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Ontario Liberal MPP Kathleen Wynne is seen as the legislature sits inside Queen's Park in Toronto on Sept. 15, 2018.COLE BURSTON

Kathleen Wynne made a commitment to herself: show up to the Ontario Legislature at least two days a week.

It may not sound like much, especially since the provincial House doesn’t even sit on Fridays, but the former Ontario premier notes she works in her constituency on other days.

When she’s at Queen’s Park, Ms. Wynne has a front-row seat – albeit, from the corner – to Doug Ford’s Progressive Conservative government in action. And a lot of his moves involve undoing what the Liberals did over the past 15 years, at warp speed.

“It’s hard to watch, that’s for sure. It’s really hard to watch,” Ms. Wynne said recently over green tea at a café in her Toronto riding.

“I don’t like watching what are, in my opinion, bad decisions. I don’t like that at all, and it worries me enormously.”

It’s difficult to imagine how Ms. Wynne, 65, faces the reality of her party’s situation. She led the Liberals to a historic defeat in last June’s election, keeping only seven seats in the legislature – one shy of official-party status.

One of those seats belongs to Ms. Wynne herself.

The MPP for Don Valley West, which she has represented since 2003, has not been able to slip away quietly, as most leaders who are defeated do. And she does not have the luxury of resigning a rare Liberal seat, at least not yet, while her party rebuilds after a crushing loss.

“My intention is to represent my constituents and I will continue to do that,” she said, when asked if she’ll serve her entire term.

Defiant, yet almost in tears over her party’s loss, Ms. Wynne at once defends her government’s record while acknowledging that her personal unpopularity caused her to take the extraordinary step of announcing days before the June election that she would not win.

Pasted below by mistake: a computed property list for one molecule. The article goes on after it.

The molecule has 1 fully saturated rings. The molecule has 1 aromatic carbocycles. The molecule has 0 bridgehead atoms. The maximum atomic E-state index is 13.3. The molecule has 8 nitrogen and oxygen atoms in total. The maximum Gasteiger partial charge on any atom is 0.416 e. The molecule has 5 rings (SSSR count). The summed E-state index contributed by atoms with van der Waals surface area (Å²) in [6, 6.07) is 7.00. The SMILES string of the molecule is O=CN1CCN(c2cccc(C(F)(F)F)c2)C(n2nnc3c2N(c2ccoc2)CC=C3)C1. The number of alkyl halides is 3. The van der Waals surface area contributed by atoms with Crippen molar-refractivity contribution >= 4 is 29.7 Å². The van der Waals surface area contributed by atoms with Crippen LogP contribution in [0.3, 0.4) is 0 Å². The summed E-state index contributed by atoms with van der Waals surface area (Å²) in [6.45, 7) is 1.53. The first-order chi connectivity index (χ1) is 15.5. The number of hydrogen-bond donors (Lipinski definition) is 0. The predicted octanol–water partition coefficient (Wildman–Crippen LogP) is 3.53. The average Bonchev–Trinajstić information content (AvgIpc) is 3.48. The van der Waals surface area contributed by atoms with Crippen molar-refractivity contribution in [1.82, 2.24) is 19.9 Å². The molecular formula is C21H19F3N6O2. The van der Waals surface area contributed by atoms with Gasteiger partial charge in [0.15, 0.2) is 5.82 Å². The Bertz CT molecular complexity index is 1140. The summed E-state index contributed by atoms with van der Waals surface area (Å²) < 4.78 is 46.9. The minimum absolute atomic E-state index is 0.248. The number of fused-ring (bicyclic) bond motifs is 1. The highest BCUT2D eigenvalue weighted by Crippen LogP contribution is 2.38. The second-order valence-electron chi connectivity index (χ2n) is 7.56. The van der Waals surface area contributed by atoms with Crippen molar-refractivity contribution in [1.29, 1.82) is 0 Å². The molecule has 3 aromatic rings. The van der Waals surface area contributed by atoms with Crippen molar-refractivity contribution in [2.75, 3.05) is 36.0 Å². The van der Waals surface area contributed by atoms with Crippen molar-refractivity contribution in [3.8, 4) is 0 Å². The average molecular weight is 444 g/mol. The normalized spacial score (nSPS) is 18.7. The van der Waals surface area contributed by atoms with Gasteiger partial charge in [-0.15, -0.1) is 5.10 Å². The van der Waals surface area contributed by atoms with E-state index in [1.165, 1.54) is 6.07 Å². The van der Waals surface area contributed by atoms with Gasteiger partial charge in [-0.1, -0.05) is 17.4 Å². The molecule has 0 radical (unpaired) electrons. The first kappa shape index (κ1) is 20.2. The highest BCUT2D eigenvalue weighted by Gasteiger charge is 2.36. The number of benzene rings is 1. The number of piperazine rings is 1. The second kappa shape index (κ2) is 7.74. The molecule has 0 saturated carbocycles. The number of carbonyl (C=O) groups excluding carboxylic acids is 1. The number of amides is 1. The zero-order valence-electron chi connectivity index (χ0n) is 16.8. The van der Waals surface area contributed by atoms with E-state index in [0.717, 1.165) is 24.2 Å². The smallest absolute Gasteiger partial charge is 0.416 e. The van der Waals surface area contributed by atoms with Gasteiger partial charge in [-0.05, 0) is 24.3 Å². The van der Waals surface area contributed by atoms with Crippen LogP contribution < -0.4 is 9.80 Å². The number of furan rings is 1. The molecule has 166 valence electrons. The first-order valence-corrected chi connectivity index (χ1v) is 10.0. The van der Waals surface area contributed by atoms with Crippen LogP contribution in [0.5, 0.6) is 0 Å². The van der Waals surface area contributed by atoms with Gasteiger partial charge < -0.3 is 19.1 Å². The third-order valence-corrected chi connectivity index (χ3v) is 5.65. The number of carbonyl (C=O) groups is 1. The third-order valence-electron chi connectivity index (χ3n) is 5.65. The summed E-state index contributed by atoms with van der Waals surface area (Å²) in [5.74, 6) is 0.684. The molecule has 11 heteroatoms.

“I tear up just thinking about it,” she said. “We had 124 great candidates, and they were working their hearts out, and their teams were working so hard. And I hated to disappoint them.”

In the end, she tried to salvage as many seats as she could. “I needed to get out of the way,” she said, “because I believed that we could have even had a worse result.”

Still, Ms. Wynne doesn’t regret leading the Liberals into the June election.

“I felt it was my responsibility to take my lumps, let whatever was going to happen, happen,” she said. “How would that have been fair for a new leader to be carrying all the baggage that I had?”

Now, she is back in the legislature, watching as her work is undone. When asked which of the government’s decisions has concerned her the most, Ms. Wynne answers dryly: “It’s hard to choose.”

She settles on the cancellation of the cap-and-trade program, calling it “the most fundamentally disturbing” for a government that prides itself on its business acumen.

“The reason we put cap-and-trade in place is because it does foster that kind of economic activity. It’s why I believe in it more than I believe in the carbon tax,” she said.

The Ford government, she argues, has no vision. “They will tell you they want to balance the budget, but balancing the budget doesn’t inherently mean you’re building anything,” she said. Mr. Ford’s government is different, she said, than that of former PC premier Mike Harris, who was in power from 1995 until 2002. “It’s less predictable and, therefore, more dangerous than what happened with Harris,” she said.

Ms. Wynne still faces her own tough questions, even out of government. She’ll likely be called to testify at a select committee struck by the PCs to investigate her government’s handling of the province’s finances, including a well-known dispute with the Auditor-General.

Ms. Wynne doesn’t believe, for example, that the deficit is $15-billion as the Tories say.

“They’re using a number that they’ve kind of cobbled together as a cover for cutting programs and cutting supports,” she said.

For her part, Ms. Wynne said her past experience in government helps her hold the PCs to account. She said she meets people across the province who regularly thank her for her government’s work, including raising the minimum wage to $14 an hour.

As her party looks to rebuild, Ms. Wynne said she plans on helping out – but only from the sidelines.

“I don’t think there’s any shame in having done what you believe in, it not working out and then being part of the analysis of what didn’t go well,” she said.

“To me, that’s what life is about. We don’t succeed at everything.”

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